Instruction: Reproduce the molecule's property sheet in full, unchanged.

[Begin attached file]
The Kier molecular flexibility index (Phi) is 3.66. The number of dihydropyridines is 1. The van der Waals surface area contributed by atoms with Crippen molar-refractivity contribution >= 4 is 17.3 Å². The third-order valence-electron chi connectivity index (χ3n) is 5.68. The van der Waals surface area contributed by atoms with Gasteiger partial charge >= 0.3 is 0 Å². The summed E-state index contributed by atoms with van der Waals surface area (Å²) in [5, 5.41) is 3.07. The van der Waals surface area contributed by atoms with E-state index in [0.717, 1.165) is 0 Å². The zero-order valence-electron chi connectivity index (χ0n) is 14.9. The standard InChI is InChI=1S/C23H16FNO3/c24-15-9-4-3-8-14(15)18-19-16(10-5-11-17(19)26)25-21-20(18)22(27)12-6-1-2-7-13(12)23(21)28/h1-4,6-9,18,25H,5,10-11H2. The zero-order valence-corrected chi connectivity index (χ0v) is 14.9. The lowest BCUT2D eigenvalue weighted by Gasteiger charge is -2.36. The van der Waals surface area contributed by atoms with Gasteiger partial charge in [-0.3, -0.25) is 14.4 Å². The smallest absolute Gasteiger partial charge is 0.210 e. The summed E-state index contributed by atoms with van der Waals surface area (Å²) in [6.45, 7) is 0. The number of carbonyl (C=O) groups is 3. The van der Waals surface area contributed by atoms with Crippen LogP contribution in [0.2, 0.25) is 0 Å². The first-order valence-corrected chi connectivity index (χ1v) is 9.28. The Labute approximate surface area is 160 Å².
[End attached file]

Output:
The Kier molecular flexibility index (Phi) is 3.66. The number of dihydropyridines is 1. The van der Waals surface area contributed by atoms with Crippen molar-refractivity contribution >= 4 is 17.3 Å². The third-order valence-electron chi connectivity index (χ3n) is 5.68. The van der Waals surface area contributed by atoms with Gasteiger partial charge >= 0.3 is 0 Å². The summed E-state index contributed by atoms with van der Waals surface area (Å²) in [5, 5.41) is 3.07. The van der Waals surface area contributed by atoms with E-state index in [0.717, 1.165) is 0 Å². The zero-order valence-electron chi connectivity index (χ0n) is 14.9. The standard InChI is InChI=1S/C23H16FNO3/c24-15-9-4-3-8-14(15)18-19-16(10-5-11-17(19)26)25-21-20(18)22(27)12-6-1-2-7-13(12)23(21)28/h1-4,6-9,18,25H,5,10-11H2. The zero-order valence-corrected chi connectivity index (χ0v) is 14.9. The lowest BCUT2D eigenvalue weighted by Gasteiger charge is -2.36. The van der Waals surface area contributed by atoms with Gasteiger partial charge in [-0.3, -0.25) is 14.4 Å². The smallest absolute Gasteiger partial charge is 0.210 e. The summed E-state index contributed by atoms with van der Waals surface area (Å²) in [6.45, 7) is 0. The number of carbonyl (C=O) groups is 3. The van der Waals surface area contributed by atoms with Crippen LogP contribution in [0.2, 0.25) is 0 Å². The first-order valence-corrected chi connectivity index (χ1v) is 9.28. The Labute approximate surface area is 160 Å².